It felt like a daunting task to tackle a topic that seemed as broad as “nutrition philosophy,” especially speaking as a Registered Dietitian Nutritionist working in eating disorder recovery. I began reflecting on my own journey in an effort to orient myself in this sea of vast opinions and differing experiences. I have wandered through and tried a myriad of ideas on healthy eating, wellness, healing, cleansing, and detoxing all in an effort to “feel better.” There came a point, though, when I was tired of living my life based around what I could, couldn’t, should, and shouldn’t eat for that elusive moment of final absolution from any physical, mental, and emotional ailment I might be trying to solve.
One day, I had an epiphany that all of the stress I might be incurring from trying to maintain whichever diet I was pinning my hope of salvation on and the guilt I experienced when I “transgressed” that said philosophy, was likely worse than any possible threat I might be experiencing from my food choices.
In his book, Nourishing Wisdom, Marc David explores the psychology of eating and notes a similar finding, “Ironically, any benefits of the diet are often outweighed by the tension and anxiety built up in maintaining it. The guilt experienced when eating forbidden food creates more toxins in the system than the actual food. Furthermore, the tension caused by resisting forbidden food can be equally toxic.”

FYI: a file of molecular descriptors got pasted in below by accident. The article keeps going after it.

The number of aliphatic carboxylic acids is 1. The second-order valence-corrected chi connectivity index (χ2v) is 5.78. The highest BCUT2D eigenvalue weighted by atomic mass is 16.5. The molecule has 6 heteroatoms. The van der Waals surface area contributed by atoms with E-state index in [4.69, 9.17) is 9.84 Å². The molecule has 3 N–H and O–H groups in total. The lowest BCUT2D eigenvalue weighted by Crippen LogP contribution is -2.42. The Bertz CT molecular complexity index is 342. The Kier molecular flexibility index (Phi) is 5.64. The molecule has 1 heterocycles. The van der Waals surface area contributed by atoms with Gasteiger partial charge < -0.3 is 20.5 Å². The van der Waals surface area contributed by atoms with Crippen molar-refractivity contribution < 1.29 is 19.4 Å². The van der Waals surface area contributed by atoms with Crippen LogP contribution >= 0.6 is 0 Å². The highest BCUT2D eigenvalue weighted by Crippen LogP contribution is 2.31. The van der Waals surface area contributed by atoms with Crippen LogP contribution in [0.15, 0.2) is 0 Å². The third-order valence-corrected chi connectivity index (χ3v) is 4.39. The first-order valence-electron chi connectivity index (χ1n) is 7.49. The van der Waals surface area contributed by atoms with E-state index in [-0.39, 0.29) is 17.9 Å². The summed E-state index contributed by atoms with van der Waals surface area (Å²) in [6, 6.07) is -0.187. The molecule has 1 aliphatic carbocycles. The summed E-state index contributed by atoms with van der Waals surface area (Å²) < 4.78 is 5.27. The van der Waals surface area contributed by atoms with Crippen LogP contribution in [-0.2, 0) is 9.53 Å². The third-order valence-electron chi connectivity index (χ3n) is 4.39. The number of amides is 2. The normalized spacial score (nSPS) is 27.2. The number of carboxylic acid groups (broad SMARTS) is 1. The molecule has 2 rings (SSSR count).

We each inherently view life through the lens of our own ideas, experiences, goals, and vulnerabilities. When we combine this with the constant barrage of various diet trends and fads, nutrition information, and misinformation, and marketed images of what is deemed “beautiful” for the moment, it is easy to see how one can feel like they are lost at sea when approaching their own nutrition philosophy.
Opinions on what “healthy eating” is varies greatly from one person to the next and are undoubtedly influenced by trendy diets and fads, societal body image pressures, and personal desires or even fears. We strike out on each new diet journey made more buoyant by the promise or hope of health, happiness, love, acceptance, and whatever other word or idea one might attach to those things.